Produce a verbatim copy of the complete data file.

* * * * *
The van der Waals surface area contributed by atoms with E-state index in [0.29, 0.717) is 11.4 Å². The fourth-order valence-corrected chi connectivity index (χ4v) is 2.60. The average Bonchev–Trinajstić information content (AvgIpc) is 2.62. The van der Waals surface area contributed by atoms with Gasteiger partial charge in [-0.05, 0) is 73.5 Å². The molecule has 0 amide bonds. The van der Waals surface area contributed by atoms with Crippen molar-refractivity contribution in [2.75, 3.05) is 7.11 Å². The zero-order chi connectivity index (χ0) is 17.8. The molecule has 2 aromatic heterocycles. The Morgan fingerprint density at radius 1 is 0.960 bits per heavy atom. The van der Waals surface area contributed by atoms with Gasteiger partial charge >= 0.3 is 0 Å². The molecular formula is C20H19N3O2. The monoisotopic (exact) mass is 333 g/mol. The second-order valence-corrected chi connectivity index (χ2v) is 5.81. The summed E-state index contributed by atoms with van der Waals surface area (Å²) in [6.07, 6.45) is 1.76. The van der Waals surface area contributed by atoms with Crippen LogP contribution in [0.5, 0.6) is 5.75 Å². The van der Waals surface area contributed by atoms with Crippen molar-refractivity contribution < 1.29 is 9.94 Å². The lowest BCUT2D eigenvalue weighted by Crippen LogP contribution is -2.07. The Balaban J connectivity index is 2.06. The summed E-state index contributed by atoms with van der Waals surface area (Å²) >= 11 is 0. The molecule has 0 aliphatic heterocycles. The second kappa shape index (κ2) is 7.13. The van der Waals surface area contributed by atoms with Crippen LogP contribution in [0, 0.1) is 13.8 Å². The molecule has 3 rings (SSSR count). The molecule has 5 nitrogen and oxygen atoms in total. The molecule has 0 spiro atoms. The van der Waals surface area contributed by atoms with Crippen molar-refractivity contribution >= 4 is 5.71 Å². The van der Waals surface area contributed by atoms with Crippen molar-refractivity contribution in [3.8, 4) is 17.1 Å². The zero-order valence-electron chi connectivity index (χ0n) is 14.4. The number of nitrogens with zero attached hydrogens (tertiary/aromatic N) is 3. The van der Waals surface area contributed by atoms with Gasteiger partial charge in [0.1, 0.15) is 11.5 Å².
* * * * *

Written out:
The van der Waals surface area contributed by atoms with E-state index in [0.29, 0.717) is 11.4 Å². The fourth-order valence-corrected chi connectivity index (χ4v) is 2.60. The average Bonchev–Trinajstić information content (AvgIpc) is 2.62. The van der Waals surface area contributed by atoms with Gasteiger partial charge in [-0.05, 0) is 73.5 Å². The molecule has 0 amide bonds. The van der Waals surface area contributed by atoms with Crippen molar-refractivity contribution in [2.75, 3.05) is 7.11 Å². The zero-order chi connectivity index (χ0) is 17.8. The molecule has 2 aromatic heterocycles. The Morgan fingerprint density at radius 1 is 0.960 bits per heavy atom. The van der Waals surface area contributed by atoms with Gasteiger partial charge >= 0.3 is 0 Å². The molecular formula is C20H19N3O2. The monoisotopic (exact) mass is 333 g/mol. The second-order valence-corrected chi connectivity index (χ2v) is 5.81. The summed E-state index contributed by atoms with van der Waals surface area (Å²) in [6.07, 6.45) is 1.76. The van der Waals surface area contributed by atoms with Crippen LogP contribution in [0.5, 0.6) is 5.75 Å². The van der Waals surface area contributed by atoms with Crippen molar-refractivity contribution < 1.29 is 9.94 Å². The lowest BCUT2D eigenvalue weighted by Crippen LogP contribution is -2.07. The Balaban J connectivity index is 2.06. The summed E-state index contributed by atoms with van der Waals surface area (Å²) >= 11 is 0. The molecule has 0 aliphatic heterocycles. The second kappa shape index (κ2) is 7.13. The van der Waals surface area contributed by atoms with Crippen LogP contribution in [0, 0.1) is 13.8 Å². The molecule has 3 rings (SSSR count). The molecule has 5 nitrogen and oxygen atoms in total. The molecule has 0 spiro atoms. The van der Waals surface area contributed by atoms with Crippen molar-refractivity contribution >= 4 is 5.71 Å². The van der Waals surface area contributed by atoms with Crippen molar-refractivity contribution in [3.8, 4) is 17.1 Å². The zero-order valence-electron chi connectivity index (χ0n) is 14.4. The number of nitrogens with zero attached hydrogens (tertiary/aromatic N) is 3. The van der Waals surface area contributed by atoms with Gasteiger partial charge in [0.1, 0.15) is 11.5 Å².